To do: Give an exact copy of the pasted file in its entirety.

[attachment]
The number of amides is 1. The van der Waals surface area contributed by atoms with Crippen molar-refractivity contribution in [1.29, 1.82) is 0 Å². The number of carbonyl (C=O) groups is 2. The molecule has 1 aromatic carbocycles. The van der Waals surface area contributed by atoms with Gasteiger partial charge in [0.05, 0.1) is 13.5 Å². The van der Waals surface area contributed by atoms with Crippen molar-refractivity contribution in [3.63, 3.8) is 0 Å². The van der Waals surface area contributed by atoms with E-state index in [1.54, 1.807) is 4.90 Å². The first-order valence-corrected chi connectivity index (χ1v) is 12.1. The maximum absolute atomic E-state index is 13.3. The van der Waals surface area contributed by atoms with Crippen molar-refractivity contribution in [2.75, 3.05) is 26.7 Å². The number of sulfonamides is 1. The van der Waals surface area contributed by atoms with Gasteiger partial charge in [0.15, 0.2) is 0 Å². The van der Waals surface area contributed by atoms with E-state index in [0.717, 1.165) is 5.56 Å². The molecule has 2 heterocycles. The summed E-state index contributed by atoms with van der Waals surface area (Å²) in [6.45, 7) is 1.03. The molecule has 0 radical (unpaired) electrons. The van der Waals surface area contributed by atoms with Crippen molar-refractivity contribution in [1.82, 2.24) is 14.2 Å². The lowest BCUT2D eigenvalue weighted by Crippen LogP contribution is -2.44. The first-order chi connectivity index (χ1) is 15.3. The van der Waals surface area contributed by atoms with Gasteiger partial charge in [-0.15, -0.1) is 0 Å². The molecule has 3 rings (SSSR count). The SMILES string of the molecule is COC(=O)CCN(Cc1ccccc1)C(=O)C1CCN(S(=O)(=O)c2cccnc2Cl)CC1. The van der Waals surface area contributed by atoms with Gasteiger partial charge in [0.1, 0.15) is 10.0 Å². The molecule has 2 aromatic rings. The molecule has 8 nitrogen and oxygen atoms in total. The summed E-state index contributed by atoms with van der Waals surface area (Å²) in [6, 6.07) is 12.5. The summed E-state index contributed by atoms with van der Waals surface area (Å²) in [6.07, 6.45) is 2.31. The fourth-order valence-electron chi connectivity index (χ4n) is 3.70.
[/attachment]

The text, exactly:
The number of amides is 1. The van der Waals surface area contributed by atoms with Crippen molar-refractivity contribution in [1.29, 1.82) is 0 Å². The number of carbonyl (C=O) groups is 2. The molecule has 1 aromatic carbocycles. The van der Waals surface area contributed by atoms with Gasteiger partial charge in [0.05, 0.1) is 13.5 Å². The van der Waals surface area contributed by atoms with Crippen molar-refractivity contribution in [3.63, 3.8) is 0 Å². The van der Waals surface area contributed by atoms with E-state index in [1.54, 1.807) is 4.90 Å². The first-order valence-corrected chi connectivity index (χ1v) is 12.1. The maximum absolute atomic E-state index is 13.3. The van der Waals surface area contributed by atoms with Crippen molar-refractivity contribution in [2.75, 3.05) is 26.7 Å². The number of sulfonamides is 1. The van der Waals surface area contributed by atoms with Gasteiger partial charge in [0.15, 0.2) is 0 Å². The van der Waals surface area contributed by atoms with E-state index in [0.717, 1.165) is 5.56 Å². The molecule has 2 heterocycles. The summed E-state index contributed by atoms with van der Waals surface area (Å²) in [6.45, 7) is 1.03. The molecule has 0 radical (unpaired) electrons. The van der Waals surface area contributed by atoms with Crippen molar-refractivity contribution in [1.82, 2.24) is 14.2 Å². The lowest BCUT2D eigenvalue weighted by Crippen LogP contribution is -2.44. The first-order chi connectivity index (χ1) is 15.3. The van der Waals surface area contributed by atoms with Gasteiger partial charge in [-0.15, -0.1) is 0 Å². The molecule has 3 rings (SSSR count). The SMILES string of the molecule is COC(=O)CCN(Cc1ccccc1)C(=O)C1CCN(S(=O)(=O)c2cccnc2Cl)CC1. The van der Waals surface area contributed by atoms with Gasteiger partial charge in [0.1, 0.15) is 10.0 Å². The molecule has 2 aromatic rings. The molecule has 8 nitrogen and oxygen atoms in total. The summed E-state index contributed by atoms with van der Waals surface area (Å²) in [6, 6.07) is 12.5. The summed E-state index contributed by atoms with van der Waals surface area (Å²) in [6.07, 6.45) is 2.31. The fourth-order valence-electron chi connectivity index (χ4n) is 3.70.